Saturday, January 9, 2021

Great Adventure

I dreamt that my husband and I are at our favorite beach. The beach looks familiar but the condo where we usually stay and the neighboring condos are gone, replaced by long, gray barracks. I decide I’m going to camp out on the beach in a small, triangular, bright orange nylon pup tent. I set it up and drive stakes in the sand.

I look out the tent window and see a brilliant blue sky with a few wispy clouds like ostrich feathers. Suddenly a tsunami sweeps me away, still in the tent, which is riding the crest of an enormous wave. I’m amazed that I’m not underwater, and rather than experiencing terror, I feel exhilarated to be having this fantastic adventure.

Upon awakening I still feel oddly joyful rather than anxious. When trying to interpret the dream, I remember that the night before, a local Christian outreach group had sent me an email with the subject line “Great Adventure.” It urged the reader to follow God’s will at all times (Luke 22:42), trusting that He will provide “fantastic opportunities” to serve Him (Exodus 23:25; Joshua 24:24; etc.) and be joyful in His blessings (Psalm 32:11), even during trials and adversity (Acts 20:24).

Confirmation that I was on the right track in deciphering the dream came from a Charles Stanley devotional we read the morning after I had the dream, entitled “Fantastic Adventure.” It too reminded us that even when the world is in turmoil and our life seems like it is turned upside down, Christians can experience the peace that passes all understanding (Philippians 4:7) and the joy of His salvation (Psalm 21:1; Isaiah 61:3,10).

If we trust God and keep our minds fixed on Him, instead of on the world’s chaos, He will keep us in perfect peace (Isaiah 26:3). Even better, we can eagerly anticipate that extraordinary times bring forth extraordinary opportunities to serve Him (Ephesians 5:16), as He guides us through a fantastic adventure. The Chinese pictograph for “crisis” is the same as the pictograph for “opportunity.”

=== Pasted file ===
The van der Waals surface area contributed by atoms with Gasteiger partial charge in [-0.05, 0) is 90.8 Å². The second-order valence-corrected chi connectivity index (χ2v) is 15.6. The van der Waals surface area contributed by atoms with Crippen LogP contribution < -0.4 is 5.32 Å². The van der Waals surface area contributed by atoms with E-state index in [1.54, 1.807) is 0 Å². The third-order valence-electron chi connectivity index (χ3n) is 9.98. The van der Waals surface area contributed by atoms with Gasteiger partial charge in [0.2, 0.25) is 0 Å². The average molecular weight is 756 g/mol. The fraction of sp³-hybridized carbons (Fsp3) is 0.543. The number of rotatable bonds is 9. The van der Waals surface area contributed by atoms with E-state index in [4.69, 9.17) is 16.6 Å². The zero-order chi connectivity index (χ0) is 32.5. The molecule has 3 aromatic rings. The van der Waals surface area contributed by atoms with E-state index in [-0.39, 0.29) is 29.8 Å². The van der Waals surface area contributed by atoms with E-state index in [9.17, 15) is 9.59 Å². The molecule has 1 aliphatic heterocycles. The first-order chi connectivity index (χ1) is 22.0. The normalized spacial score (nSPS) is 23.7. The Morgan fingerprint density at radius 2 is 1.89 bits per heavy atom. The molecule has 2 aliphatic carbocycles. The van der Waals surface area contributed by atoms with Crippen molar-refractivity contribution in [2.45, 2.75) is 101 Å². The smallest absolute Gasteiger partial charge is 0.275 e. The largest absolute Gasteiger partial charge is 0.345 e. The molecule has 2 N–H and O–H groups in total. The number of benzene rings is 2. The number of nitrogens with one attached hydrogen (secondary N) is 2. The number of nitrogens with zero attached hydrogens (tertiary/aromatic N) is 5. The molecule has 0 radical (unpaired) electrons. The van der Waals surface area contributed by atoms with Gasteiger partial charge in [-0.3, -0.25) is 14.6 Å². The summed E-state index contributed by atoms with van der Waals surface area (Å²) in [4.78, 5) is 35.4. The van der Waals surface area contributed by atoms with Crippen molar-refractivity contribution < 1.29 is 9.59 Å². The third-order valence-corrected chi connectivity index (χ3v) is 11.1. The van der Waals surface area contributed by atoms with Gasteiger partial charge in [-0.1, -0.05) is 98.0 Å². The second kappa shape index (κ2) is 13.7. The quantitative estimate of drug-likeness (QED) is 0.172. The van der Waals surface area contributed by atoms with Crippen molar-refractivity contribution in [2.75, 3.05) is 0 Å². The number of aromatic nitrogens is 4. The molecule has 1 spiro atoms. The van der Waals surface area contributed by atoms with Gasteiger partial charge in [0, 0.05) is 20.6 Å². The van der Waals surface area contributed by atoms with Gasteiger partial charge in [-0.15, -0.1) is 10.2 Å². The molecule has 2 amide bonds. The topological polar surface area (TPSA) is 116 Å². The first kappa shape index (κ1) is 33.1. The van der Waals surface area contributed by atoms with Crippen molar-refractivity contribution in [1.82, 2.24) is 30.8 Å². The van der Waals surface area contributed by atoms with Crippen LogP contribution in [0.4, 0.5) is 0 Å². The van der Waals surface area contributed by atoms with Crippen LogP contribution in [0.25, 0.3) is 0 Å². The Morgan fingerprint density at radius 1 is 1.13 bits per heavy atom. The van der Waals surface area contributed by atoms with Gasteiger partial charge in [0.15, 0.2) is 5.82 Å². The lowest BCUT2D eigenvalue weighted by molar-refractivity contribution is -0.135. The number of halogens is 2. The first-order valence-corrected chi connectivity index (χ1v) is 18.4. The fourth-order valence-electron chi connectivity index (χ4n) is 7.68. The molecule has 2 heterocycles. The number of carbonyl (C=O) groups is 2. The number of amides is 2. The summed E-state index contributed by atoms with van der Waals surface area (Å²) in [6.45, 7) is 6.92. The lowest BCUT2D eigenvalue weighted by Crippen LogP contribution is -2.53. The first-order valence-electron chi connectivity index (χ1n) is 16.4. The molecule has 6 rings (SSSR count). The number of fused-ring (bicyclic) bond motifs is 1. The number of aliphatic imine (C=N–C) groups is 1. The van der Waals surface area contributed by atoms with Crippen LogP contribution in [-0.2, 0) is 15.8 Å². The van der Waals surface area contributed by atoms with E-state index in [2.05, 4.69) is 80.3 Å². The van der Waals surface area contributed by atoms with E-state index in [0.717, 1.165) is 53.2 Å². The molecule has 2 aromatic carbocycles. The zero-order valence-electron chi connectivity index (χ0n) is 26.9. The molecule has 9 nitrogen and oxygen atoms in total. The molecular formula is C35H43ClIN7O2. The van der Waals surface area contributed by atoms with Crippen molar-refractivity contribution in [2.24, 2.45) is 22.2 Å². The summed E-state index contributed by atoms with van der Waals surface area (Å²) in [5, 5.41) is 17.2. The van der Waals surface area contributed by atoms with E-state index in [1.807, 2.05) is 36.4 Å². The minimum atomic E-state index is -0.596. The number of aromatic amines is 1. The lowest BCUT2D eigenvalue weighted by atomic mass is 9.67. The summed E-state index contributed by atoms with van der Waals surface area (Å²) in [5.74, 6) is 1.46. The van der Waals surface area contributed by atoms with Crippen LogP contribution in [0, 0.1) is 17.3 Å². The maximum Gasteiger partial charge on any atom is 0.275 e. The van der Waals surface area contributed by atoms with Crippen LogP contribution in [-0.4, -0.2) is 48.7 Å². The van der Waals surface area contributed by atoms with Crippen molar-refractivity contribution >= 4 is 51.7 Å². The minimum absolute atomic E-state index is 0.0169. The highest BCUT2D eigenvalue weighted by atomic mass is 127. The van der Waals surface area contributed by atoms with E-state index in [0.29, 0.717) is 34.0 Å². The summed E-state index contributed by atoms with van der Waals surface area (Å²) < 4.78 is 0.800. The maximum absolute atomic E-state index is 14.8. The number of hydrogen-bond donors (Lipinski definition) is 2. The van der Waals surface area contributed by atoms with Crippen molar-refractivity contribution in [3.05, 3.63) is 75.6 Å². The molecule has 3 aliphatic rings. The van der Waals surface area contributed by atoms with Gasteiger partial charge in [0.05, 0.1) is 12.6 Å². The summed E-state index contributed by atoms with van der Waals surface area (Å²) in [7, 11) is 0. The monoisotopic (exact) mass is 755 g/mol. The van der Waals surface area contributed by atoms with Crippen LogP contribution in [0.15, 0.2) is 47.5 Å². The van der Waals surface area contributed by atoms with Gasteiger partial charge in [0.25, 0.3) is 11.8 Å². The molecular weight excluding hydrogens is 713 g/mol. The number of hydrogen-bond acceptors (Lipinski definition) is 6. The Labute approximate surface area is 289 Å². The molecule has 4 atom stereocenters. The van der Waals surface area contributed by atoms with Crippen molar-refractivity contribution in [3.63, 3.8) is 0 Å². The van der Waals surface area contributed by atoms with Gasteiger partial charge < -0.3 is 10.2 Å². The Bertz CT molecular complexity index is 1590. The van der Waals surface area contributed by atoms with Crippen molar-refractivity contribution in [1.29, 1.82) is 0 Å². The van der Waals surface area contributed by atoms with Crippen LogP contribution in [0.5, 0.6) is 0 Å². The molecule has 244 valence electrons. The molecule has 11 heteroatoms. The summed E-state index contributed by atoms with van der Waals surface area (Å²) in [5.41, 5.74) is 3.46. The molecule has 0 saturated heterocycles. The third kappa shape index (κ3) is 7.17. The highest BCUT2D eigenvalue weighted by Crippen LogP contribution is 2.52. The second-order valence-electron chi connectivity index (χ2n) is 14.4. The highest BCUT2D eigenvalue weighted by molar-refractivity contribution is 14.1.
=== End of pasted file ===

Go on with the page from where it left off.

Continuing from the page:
During this past year of upheaval in everyone’s lifestyle, health, ministries, finances, and even liberties, the beach has been our place of refuge that God has so graciously provided for us. It is a place where we can enjoy the majesty and inspiration of His creation (Psalm 19:1), and relative peace and solitude encouraging us to grow closer to each other and to Him.

Yet it is also a place of tremendous contrasts. One moment the water may be as still as glass; the next, churned up by a raging storm, just as Jesus’ followers experienced on the Sea of Galilee (Luke 8:22-25). A thunderous downpour may be followed by the clean fragrance of ozone and a brightly colored rainbow on the horizon, reminding us of God’s faithfulness (Psalm 40:10; Lamentations 3:23), and of His covenant never again to destroy the earth by water (Genesis 9:11-17).

And so it is with our lives. Peace, joy and fulfillment in serving Him, interspersed with heartbreak over the staggering spread of the pandemic; loss of beloved brothers and sisters in Christ; and senseless division, hatred and even violence that render our once God-fearing nation (Psalm 33:12) scarcely recognizable and awaiting His judgment (Psalm 2:1-5).

In the dream, the beach was familiar but the housing situation was very different, our distinctive living quarters gone and now blending into dull uniformity. This may symbolize loss of personal property and privileges that we may hold dear, perhaps a warning from God not to become too attached to the things of this world (Matthew 6:19-21), even though He in His abundant benevolence has provided them (1 Timothy 6:17).

My camping out on the beach in a modest tent is reminiscent of the Israelites camping in the wilderness as they journeyed to the Promised Land (Exodus 33:7), and of God’s faithfulness to lead them by day and to tabernacle with them at night (Exodus 13:21-23). Once we are saved by faith (Ephesians 2:8-9) in the death, burial and resurrection of Jesus Christ (1 Corinthians 15:1-4) as the only Way to Heaven (John 14:6), His Holy Spirit enters the tabernacle of our body (2 Corinthians 1:22). Yet this mortal body is just a temporary dwelling for Him, and once we are absent from the body, we shall be present with the Lord, eternally in His presence (2 Corinthians 5:8).

To secure the tent, I placed stakes in the sand, clearly not intending this to be a permanent dwelling, nor to build a fortress in this transient earth (Matthew 7:24-27), but to allow mobility as God called me to the next lap of His journey. Similarly, the Israelites were able to wait overnight where God stopped them, uplifted by His Shekinah Glory filling the tabernacle, and to resume following Him the next day as He led them with a traveling cloud (Exodus 13:21-23).